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Results 1-5 (5)
 

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1.  Disclosure of APOE Genotype for Risk of Alzheimer's Disease 
The New England journal of medicine  2009;361(3):245-254.
Background
The apolipoprotein E (APOE) genotype provides information on the risk of Alzheimer's disease, but the genotyping of patients and their family members has been discouraged. We examined the effect of genotype disclosure in a prospective, randomized, controlled trial.
Methods
We randomly assigned 162 asymptomatic adults who had a parent with Alzheimer's disease to receive the results of their own APOE genotyping (disclosure group) or not to receive such results (nondisclosure group). We measured symptoms of anxiety, depression, and test-related distress 6 weeks, 6 months, and 1 year after disclosure or nondisclosure.
Results
There were no significant differences between the two groups in changes in time-averaged measures of anxiety (4.5 in the disclosure group and 4.4 in the nondisclosure group, P = 0.84), depression (8.8 and 8.7, respectively; P = 0.98), or test-related distress (6.9 and 7.5, respectively; P=0.61). Secondary comparisons between the non-disclosure group and a disclosure subgroup of subjects carrying the APOE ε4 allele (which is associated with increased risk) also revealed no significant differences. However, the ε4-negative subgroup had a significantly lower level of test-related distress than did the ε4-positive subgroup (P=0.01). Subjects with clinically meaningful changes in psychological outcomes were distributed evenly among the nondisclosure group and the ε4-positive and ε4-negative subgroups. Baseline scores for anxiety and depression were strongly associated with post-disclosure scores of these measures (P<0.001 for both comparisons).
Conclusions
The disclosure of APOE genotyping results to adult children of patients with Alzheimer's disease did not result in significant short-term psychological risks. Test-related distress was reduced among those who learned that they were APOE ε4–negative. Persons with high levels of emotional distress before undergoing genetic testing were more likely to have emotional difficulties after disclosure. (ClinicalTrials.gov number, NCT00571025.)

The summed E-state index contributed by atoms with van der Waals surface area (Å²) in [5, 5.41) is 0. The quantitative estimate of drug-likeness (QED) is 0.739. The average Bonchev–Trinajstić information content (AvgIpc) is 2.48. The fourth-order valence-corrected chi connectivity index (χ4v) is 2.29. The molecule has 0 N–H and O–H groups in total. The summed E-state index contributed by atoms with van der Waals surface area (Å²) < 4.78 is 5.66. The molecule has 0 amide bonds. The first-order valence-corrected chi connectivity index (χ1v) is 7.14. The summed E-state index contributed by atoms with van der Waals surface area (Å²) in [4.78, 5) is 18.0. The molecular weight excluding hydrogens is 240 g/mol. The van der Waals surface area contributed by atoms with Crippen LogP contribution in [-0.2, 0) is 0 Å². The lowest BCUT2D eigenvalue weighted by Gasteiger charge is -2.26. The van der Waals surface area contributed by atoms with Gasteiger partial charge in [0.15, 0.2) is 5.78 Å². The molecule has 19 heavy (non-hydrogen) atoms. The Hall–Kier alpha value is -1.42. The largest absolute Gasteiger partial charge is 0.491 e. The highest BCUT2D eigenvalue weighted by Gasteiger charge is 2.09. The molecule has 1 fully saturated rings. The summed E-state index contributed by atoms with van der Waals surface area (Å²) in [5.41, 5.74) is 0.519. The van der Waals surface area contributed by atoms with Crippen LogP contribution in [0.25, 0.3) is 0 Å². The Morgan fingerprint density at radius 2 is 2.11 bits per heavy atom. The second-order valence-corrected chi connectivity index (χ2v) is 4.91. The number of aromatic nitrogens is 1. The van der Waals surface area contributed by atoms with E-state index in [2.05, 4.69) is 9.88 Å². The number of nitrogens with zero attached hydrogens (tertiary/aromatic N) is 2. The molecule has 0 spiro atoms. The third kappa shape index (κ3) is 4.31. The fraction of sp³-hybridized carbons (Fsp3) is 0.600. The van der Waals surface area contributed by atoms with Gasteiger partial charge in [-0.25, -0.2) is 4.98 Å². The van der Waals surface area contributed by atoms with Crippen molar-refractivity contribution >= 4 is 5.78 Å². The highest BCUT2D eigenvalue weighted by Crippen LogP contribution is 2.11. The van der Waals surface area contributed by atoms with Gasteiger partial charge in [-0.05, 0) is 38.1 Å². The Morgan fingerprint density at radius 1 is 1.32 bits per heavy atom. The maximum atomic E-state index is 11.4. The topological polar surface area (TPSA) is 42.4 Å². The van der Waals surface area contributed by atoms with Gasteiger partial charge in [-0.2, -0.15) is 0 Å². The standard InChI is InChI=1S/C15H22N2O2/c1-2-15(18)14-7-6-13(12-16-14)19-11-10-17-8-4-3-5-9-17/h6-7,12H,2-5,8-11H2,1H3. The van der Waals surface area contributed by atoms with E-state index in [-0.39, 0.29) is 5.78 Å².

doi:10.1056/NEJMoa0809578
PMCID: PMC2778270  PMID: 19605829
2.  Age-related differences in gap detection: Effects of task difficulty and cognitive ability 
Hearing research  2009;264(1-2):21-29.
Differences in gap detection for younger and older adults have been shown to vary with the complexity of the task or stimuli, but the factors that contribute to these differences remain unknown. To address this question, we examined the extent to which age-related differences in processing speed and workload predicted age-related differences in gap detection. Gap detection thresholds were measured for 10 younger and 11 older adults in two conditions that varied in task complexity but used identical stimuli: (1) gap location fixed at the beginning, middle, or end of a noise burst and (2) gap location varied randomly from trial to trial from the beginning, middle, or end of the noise. We hypothesized that gap location uncertainty would place increased demands on cognitive and attentional resources and result in significantly higher gap detection thresholds for older but not younger adults. Overall, gap detection thresholds were lower for the middle location as compared to beginning and end locations and were lower for the fixed than the random condition. In general, larger age-related differences in gap detection were observed for more challenging conditions. That is, gap detection thresholds for older adults were significantly larger for the random condition than for the fixed condition when the gap was at the beginning and end locations but not the middle. In contrast, gap detection thresholds for younger adults were not significantly different for the random and fixed condition at any location. Subjective ratings of workload indicated that older adults found the gap-detection task more mentally demanding than younger adults. Consistent with these findings, results of the Purdue Pegboard and Connections tests revealed age-related slowing of processing speed. Moreover, age group differences in workload and processing speed predicted gap detection in younger and older adults when gap location varied from trial to trial; these associations were not observed when gap location remained constant across trials. Taken together, these results suggest that age-related differences in complex measures of auditory temporal processing may be explained, in part, by age-related deficits in processing speed and attention.
doi:10.1016/j.heares.2009.09.017
PMCID: PMC2868108  PMID: 19800958
aging; auditory temporal processing; gap detection; processing speed; workload; cognitive
3.  At the Heart of the Ventral Attention System: the Right Anterior Insula 
Human brain mapping  2009;30(8):2530-2541.